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There is altered expression of histamine H1 and H2 receptor subtypes in mucosal biopsies from the terminal ileum and large intestine of patients with symptoms of food allergy and/or irritable bowel syndrome
The research article by Sander and colleagues1 in this issue of Gut, reports their results for expression of histamine receptor subtypes in the human intestinal tract from normal individuals and patients with symptoms of the irritable bowel syndrome (IBS) and/or food allergies (see page 498). Work of this nature was overdue because most of the available histological and functional data for histamine receptors in the small and large intestine were obtained from animal models. The authors’ principal findings for the human bowel are in general agreement with the animal literature that reports on expression of the histamine H1, H2, and H4 receptor subtypes in the enteric nervous system (ENS), intestinal musculature, mucosal epithelium, and immune/inflammatory cells. In contrast, the finding by Sander and colleagues1 that histamine H3 receptors are not expressed in the human bowel was unexpected in view of the clearcut evidence for functional involvement of the H3 receptor subtype in the nervous control of motility, secretion, and blood flow in guinea pig intestine, which serves as the primary animal model.2–5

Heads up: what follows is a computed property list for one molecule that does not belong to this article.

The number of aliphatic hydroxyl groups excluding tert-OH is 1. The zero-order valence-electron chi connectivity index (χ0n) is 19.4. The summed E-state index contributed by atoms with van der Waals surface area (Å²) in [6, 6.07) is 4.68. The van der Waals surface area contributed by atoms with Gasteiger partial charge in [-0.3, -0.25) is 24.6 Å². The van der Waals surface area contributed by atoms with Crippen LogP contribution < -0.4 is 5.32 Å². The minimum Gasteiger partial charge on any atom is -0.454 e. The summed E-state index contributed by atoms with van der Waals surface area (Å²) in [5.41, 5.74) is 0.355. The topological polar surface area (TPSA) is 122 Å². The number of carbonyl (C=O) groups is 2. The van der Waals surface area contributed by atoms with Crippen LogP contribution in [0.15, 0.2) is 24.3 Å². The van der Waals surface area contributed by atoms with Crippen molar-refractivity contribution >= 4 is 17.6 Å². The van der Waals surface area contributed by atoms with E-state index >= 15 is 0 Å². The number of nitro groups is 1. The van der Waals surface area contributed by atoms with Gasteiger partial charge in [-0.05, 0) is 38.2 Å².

The authors’ evidence for altered expression of histamine H1 and H2 receptor subtypes in mucosal biopsies from the terminal ileum and large intestine of patients with symptoms of food allergy and/or IBS is consistent with current concepts for the involvement of histamine release from enteric mast cells and its paracrine signalling function in the ENS as an underlying factor in these two disorders.5–8 Histamine is not expressed by enteric neurones and is not a neurotransmitter in …
Conflict of interest: None declared.